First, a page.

Taking a break with Summer Cannibals’ Jessica Boudreaux

Jessica BoudreauxThrow out everything you know, or you think you know about Summer Cannibals' frontwoman Jessica Boudreaux. The Portland-based artist has branched out on her own, and her solo album, entitled No Fury, is starkly different to anything the musician has released before.

"Initially I was like, 'Screw it, let’s make it a Summer Cannibals album,' but it just felt like too much of a departure. It’s very pop and [it has] a lot of synth and drum machines. I wasn’t ready to deal with the preconceived ideas of what was going to happen next for Summer Cannibals, [and listeners not] letting the record stand on its own. It felt like the better decision to make it my own solo thing."

Jessica's assertion that No Fury is "very pop" isn't wrong, and while the move away from the catchy grunge of Summer Cannibals isn't radical, it's certainly enough to turn heads.

"I was having relationship problems, [as I was] in love with someone who wasn’t reciprocating it," Boudreaux explains of the pop influence. "I wasn’t angry about it — I was sad, and my heart hurt. I didn’t feel the desire to write a loud rock song about it. I found myself wanting to listen to pop music like Whitney Houston and Carly Rae Jepsen and Tegan & Sara - stuff that’s emotional but still uplifting. It just seemed logical to try to funnel [my] emotions into [creating] something like that, rather than something like a Summer Cannibals record."


The lyrical content of No Fury is clearly inspired by a break-up, but pop melodies? It's an unusual pairing, and an interesting assertion that despite feeling so sad, Jessica Boudreaux felt compelled to write tracks that make you want to dance. She agrees it's not an obvious match, but counteracts that she "wanted to be in the studio and having fun, despite the heaviness of the lyrics. I was going through something heavy but I needed a way to counteract it."

As for the musicianship behind the album, there is - as Jessica notes - a whole lot of synth.

"I think every musician wants to try and learn different things. So experimenting with synths and drum machines was just fun for me on a personal level."

It's not the first time she's played with the instrument, as a long history of collaborating and working with other artists has opened her eyes to the mighty synth. But this, she says, was the first time she's really been able to experiment with it. Elsewhere on the record, familiar faces loom.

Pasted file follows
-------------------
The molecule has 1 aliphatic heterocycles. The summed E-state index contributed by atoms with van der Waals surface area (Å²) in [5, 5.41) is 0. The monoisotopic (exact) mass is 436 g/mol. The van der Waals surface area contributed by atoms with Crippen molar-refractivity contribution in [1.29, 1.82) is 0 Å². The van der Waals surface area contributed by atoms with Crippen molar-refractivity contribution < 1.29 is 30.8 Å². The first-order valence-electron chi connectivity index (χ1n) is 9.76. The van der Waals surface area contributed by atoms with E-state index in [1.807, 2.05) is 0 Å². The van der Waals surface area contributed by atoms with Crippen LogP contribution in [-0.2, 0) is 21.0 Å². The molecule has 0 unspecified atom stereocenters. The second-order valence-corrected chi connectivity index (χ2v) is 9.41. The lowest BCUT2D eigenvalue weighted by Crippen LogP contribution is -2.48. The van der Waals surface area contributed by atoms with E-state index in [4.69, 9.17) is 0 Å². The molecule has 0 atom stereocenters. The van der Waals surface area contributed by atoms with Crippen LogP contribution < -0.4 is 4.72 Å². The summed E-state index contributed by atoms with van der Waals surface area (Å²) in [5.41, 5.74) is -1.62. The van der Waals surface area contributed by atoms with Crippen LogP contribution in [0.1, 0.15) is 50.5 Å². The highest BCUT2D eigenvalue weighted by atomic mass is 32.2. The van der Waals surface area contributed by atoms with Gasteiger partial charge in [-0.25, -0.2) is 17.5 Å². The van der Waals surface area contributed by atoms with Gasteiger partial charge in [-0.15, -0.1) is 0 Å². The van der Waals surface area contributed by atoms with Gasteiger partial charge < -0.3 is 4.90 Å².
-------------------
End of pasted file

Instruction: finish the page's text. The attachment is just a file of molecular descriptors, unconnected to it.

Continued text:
"Jenny [Logan] and Devon [Shirley, Jessica's bandmates in Summer Cannibals] played bass and drums on a good amount of the record, but not all of it. And then Hutch [Harris, The Thermals], produced it and wrote like five of the songs with me. Then this guy Victor Nash, who I hadn’t worked with before, engineered it at his studio.

"The record took a while," she admits. "I think we were doing pre-production stuff for 6 months before we even went into the studio. Maybe a little bit less. Then we were in the studio from basically November to February, on and off. And then the turnaround — I wanted to do vinyl, so that was the biggest — the longest wait."


No Fury has been available as a download and on vinyl since the beginning of November 2017, through Boudreaux's revived label, New Moss. After a long two years of touring and staying busy on the road with Summer Cannibals, this, she says, was inspired by convenience as much as it was the DIY ethos she continues to follow:

"I was kind of too busy last year to think about doing anything else [with the label], and I thought New Moss was done. But once I made the solo record, I didn’t want [the] pressure from an outside label to tour, or [to input] with any of the decisions, so I decided to start it back up to do this."

Rounding off our interview, Jessica muses: "Last year was just really intense. It was long, with a lot of touring, and I came out of it wanting to feel grounded. So I feel like, emotionally, I’m giving myself what I need. When you operate at our level, you don’t have a manager who can look out for you, you don’t have someone being like, “Okay, maybe you need a break.” You have to decide that for yourself. It’s hard to be like, “I’m not going to book any shows.” Because what if everybody forgets? What if it doesn’t matter when we come back?"

With No Fury tucked under her arm, it's unlikely anyone will forget Jessica Boudreaux.

Purchase Jessica Boudreaux's new album No Fury direct through Bandcamp.


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